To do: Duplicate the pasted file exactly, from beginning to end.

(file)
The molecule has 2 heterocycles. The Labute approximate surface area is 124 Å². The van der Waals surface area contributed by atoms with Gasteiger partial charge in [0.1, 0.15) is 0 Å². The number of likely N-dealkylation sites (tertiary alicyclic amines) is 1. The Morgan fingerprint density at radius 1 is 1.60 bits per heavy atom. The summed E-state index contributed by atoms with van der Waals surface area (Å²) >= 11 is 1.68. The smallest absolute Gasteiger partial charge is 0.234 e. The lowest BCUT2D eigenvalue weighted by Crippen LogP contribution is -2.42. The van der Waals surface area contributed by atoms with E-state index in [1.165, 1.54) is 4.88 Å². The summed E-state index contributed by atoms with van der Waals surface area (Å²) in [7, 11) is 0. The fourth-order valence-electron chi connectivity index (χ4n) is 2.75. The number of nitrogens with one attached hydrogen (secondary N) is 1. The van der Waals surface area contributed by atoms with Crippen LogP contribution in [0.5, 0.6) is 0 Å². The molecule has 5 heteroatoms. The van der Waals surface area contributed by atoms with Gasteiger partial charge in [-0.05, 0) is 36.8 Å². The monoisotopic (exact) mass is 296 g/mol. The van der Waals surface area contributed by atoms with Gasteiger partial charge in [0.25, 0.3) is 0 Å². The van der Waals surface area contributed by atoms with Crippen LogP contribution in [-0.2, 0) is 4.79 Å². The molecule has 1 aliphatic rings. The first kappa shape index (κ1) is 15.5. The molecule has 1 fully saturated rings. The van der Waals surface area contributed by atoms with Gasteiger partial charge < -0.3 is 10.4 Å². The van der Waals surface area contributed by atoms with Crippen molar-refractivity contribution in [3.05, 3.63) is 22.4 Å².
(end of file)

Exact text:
The molecule has 2 heterocycles. The Labute approximate surface area is 124 Å². The van der Waals surface area contributed by atoms with Gasteiger partial charge in [0.1, 0.15) is 0 Å². The number of likely N-dealkylation sites (tertiary alicyclic amines) is 1. The Morgan fingerprint density at radius 1 is 1.60 bits per heavy atom. The summed E-state index contributed by atoms with van der Waals surface area (Å²) >= 11 is 1.68. The smallest absolute Gasteiger partial charge is 0.234 e. The lowest BCUT2D eigenvalue weighted by Crippen LogP contribution is -2.42. The van der Waals surface area contributed by atoms with E-state index in [1.165, 1.54) is 4.88 Å². The summed E-state index contributed by atoms with van der Waals surface area (Å²) in [7, 11) is 0. The fourth-order valence-electron chi connectivity index (χ4n) is 2.75. The number of nitrogens with one attached hydrogen (secondary N) is 1. The van der Waals surface area contributed by atoms with Crippen LogP contribution in [0.5, 0.6) is 0 Å². The molecule has 5 heteroatoms. The van der Waals surface area contributed by atoms with Gasteiger partial charge in [-0.05, 0) is 36.8 Å². The monoisotopic (exact) mass is 296 g/mol. The van der Waals surface area contributed by atoms with Gasteiger partial charge in [0.25, 0.3) is 0 Å². The van der Waals surface area contributed by atoms with Crippen LogP contribution in [-0.2, 0) is 4.79 Å². The molecule has 1 aliphatic rings. The first kappa shape index (κ1) is 15.5. The molecule has 1 fully saturated rings. The van der Waals surface area contributed by atoms with Gasteiger partial charge < -0.3 is 10.4 Å². The van der Waals surface area contributed by atoms with Crippen molar-refractivity contribution in [3.05, 3.63) is 22.4 Å².